I can't honestly say that I have never THOUGHT about seeing how high my drone would go, but there are just too many variables, not to mention the cost if my drone just didn't come home, or fell out of the sky... I think I'll just keep mine to a perfectly legal 399 ft agl...
Well if you really want to test the capabilities of your drone, just take it out to the desert or any deserted place. The weather of the area is up to you. Then do it. Stop complaining about what this guy did and do your own test. Just do it. Lol. Then report back to us and some will complain about you too. You can't satisfy everyone. Have fun.
 
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From that picture, that flight took place in an area that can in no way be considered as "remote." The Netherlands (it is a Dutch site after all) is one of the most densely populated countries on Earth, there are NO remote areas there!
If I were to even consider such a boneheaded record attempt, I would do it on a truly remote island that has no airport. That is the only way you can be (almost) sure there are no other aircraft operating in the area.
Every time I've flown commercial in Holland and Belgium, there is always a lot of air traffic visible at every operating level!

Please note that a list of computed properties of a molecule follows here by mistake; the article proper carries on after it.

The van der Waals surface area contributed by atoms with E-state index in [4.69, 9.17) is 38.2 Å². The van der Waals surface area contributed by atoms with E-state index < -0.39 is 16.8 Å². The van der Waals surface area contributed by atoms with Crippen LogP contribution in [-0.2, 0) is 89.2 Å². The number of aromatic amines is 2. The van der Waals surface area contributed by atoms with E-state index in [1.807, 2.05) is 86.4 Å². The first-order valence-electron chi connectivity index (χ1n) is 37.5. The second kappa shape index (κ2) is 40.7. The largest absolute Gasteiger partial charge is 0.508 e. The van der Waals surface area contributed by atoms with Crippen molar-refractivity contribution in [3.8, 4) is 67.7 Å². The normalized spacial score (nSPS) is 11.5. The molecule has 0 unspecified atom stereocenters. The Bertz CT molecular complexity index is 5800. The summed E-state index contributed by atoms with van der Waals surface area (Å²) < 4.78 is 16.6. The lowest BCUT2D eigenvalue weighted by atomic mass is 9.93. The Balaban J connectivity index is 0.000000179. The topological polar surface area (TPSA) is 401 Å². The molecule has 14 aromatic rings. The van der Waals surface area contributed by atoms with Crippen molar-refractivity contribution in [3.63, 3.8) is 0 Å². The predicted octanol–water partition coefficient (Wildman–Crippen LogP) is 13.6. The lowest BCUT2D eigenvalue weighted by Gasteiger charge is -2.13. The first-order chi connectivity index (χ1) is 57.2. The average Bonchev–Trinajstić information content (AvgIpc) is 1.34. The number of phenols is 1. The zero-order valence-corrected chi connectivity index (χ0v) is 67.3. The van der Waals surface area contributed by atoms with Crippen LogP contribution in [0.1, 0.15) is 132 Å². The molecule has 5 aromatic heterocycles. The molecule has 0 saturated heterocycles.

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Well if you really want to test the capabilities of your drone, just take it out to the desert or any deserted place. The weather of the area is up to you. Then do it. Stop complaining about what this guy did and do your own test. Just do it. Lol. Then report back to us and some will complain about you too. You can't satisfy everyone. Have fun.
I didn't realize I was complaining...:) Someone said "Why shouldn't he do it?", and I merely posted a reply as to why I thought he shouldn't. But you are right, if you are out in the middle of nowhere (literally), it's not illegal, and you don't mind the thought of losing a $500 to $1400 quad, then by all means... Let it all hang out!! :)
 
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Regardless of the height issues, it seems highly unlikely that this was a visual line-of-sight flight...
This is true. A couple of weeks ago, I was spotting for my cousin on a commercial photo flight with his P3P. He was roughly 400 feet high, and about 1200 feet away. Using what I remember from algebra and geometry, this placed the drone at roughly 1249 feet away from my eyes, and I could BARELY see him against a bright, overcast sky.
Now remember, I don't know what the laws are in the area that this incident happened, so perhaps this flight was totally legal, and this whole discussion is a moot point. However, IF this were in America, or IF there is a "line of sight" rule there (wherever "there" is), then there is NO WAY anyone could see, unaided, a Phantom at 11,000 feet.
 
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This is true. A couple of weeks ago, I was spotting for my cousin on a commercial photo flight with his P3P. He was roughly 400 feet high, and about 1200 feet away. Using what I remember from algebra and geometry, this placed the drone at roughly 1249 feet away from my eyes, and I could BARELY see him against a bright, overcast sky.